The text has now been updated to say that the figure only shows one pass through the network.

  1. At the end of section 3.4 you write "For each SR, the network would only be evaluated for values in SB1 and SB2, and no bias would be introduced from data in the SR." I perfectly believe that there is no noticeable effect in you analysis. Nevertheless, I find this statement too strong. I do not think that it is guaranteed that the fitting procedure of the conditional density estimator to the data in the side bands cannot be influenced by a potential signal in the signal region. After all the density is estimated as a whole, not specifically for a given mJJ value or region. If you agree you could make this statement a bit less strict.

We have updated the text to make the statement a little less bold than before.

  1. In the second paragraph of section 4 you write "We define a SR centred on the signal process with a width of 400 GeV, which contains nearly all of the signal events." Later on you state that it contains 2214 of 3000 events. So, "nearly all" is a slightly misleading statement.

Updated the text to say "a substantial fraction of"

  1. The name CURTAINSF4F appears in the abstract without being properly introduced. This could for example be easily done in the third line of the abstract: "We introduce CURTAINSF4F, a major... "

Updated the text in abstract.

  1. You use "top flow" for the first time on the bottom of page 3 as if this is a well-known phrase. I think this phrase should be properly introduced. On page 4 you also call it "transformer flow".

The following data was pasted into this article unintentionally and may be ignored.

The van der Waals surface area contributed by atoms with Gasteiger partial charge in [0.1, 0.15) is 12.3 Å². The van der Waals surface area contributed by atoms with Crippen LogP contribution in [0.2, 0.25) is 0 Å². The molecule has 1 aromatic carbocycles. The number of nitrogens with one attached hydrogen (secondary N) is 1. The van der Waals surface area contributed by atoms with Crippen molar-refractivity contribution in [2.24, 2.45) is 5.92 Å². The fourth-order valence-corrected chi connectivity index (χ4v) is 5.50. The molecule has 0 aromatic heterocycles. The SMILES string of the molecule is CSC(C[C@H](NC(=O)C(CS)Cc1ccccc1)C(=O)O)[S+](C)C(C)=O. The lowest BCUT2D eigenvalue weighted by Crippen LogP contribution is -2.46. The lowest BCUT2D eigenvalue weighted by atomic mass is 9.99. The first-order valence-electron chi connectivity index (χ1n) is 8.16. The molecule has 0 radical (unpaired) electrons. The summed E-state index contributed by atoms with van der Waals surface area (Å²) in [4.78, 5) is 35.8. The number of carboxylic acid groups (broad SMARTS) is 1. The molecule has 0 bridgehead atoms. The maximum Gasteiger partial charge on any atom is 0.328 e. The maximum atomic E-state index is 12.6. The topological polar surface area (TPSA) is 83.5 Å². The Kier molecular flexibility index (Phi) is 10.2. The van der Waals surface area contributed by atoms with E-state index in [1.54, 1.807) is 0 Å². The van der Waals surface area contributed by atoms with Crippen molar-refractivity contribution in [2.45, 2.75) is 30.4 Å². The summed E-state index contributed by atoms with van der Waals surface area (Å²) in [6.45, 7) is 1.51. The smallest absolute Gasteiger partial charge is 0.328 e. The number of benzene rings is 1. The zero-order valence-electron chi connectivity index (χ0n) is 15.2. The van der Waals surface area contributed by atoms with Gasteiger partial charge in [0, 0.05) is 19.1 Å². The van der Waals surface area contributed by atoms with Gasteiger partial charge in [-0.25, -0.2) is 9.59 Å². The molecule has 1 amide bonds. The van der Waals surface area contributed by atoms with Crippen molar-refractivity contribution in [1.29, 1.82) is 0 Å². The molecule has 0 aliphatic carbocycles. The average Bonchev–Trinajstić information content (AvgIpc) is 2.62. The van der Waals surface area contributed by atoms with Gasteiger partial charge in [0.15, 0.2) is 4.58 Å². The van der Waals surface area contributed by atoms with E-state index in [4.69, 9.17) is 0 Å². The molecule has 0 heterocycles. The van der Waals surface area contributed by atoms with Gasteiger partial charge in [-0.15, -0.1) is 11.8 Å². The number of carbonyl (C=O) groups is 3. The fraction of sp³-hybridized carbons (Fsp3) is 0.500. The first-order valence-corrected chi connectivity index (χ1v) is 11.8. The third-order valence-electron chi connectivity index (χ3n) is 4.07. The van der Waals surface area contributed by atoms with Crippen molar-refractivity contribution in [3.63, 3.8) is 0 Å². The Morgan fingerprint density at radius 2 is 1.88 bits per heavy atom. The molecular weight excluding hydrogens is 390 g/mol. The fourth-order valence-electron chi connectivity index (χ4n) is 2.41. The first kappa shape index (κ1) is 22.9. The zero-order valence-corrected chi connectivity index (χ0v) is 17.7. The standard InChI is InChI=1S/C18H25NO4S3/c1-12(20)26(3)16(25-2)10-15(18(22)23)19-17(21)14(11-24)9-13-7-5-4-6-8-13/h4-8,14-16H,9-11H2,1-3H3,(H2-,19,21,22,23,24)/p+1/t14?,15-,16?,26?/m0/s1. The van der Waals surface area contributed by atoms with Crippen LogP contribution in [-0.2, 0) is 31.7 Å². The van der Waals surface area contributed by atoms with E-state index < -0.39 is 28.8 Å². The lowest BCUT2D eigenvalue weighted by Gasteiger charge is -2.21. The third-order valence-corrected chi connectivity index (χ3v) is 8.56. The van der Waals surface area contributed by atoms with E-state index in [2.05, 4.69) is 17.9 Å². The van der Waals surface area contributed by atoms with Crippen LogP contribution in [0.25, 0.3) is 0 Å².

All references to Transformer flow have been rectified. Furthermore a small introduction to base flow and top flow has been added.

  1. There are a few typos: better significant improvement -> better significance improvement (section 4.1) performs equally as well as CATHODE -> performs equally well as CATHODE (section 4.1) the require time -> the required time (section 4.3)

Rectified.

Attachment:

main_sp_compressed.pdf

Report 1 by Ramon Winterhalder on 2024-2-27 (Invited Report)

Strengths

1. The CurtainsF4F approach is a significant improvement compared to the standard Curtains approach, both in terms of performance and elegance, due to its simplified loss and training.
2. The paper nicely compares its method with other existing approaches to date (keeping in mind that the paper's submission date was May 2023!).
3. It is nicely demonstrated that the method can be further improved regarding computational efficiency with very simple and little adjustments.

Weaknesses

1. There are only minor points in terms of description and notation, which would improve the readability and make the paper even more accessible. Details are given in the requested changes.

Report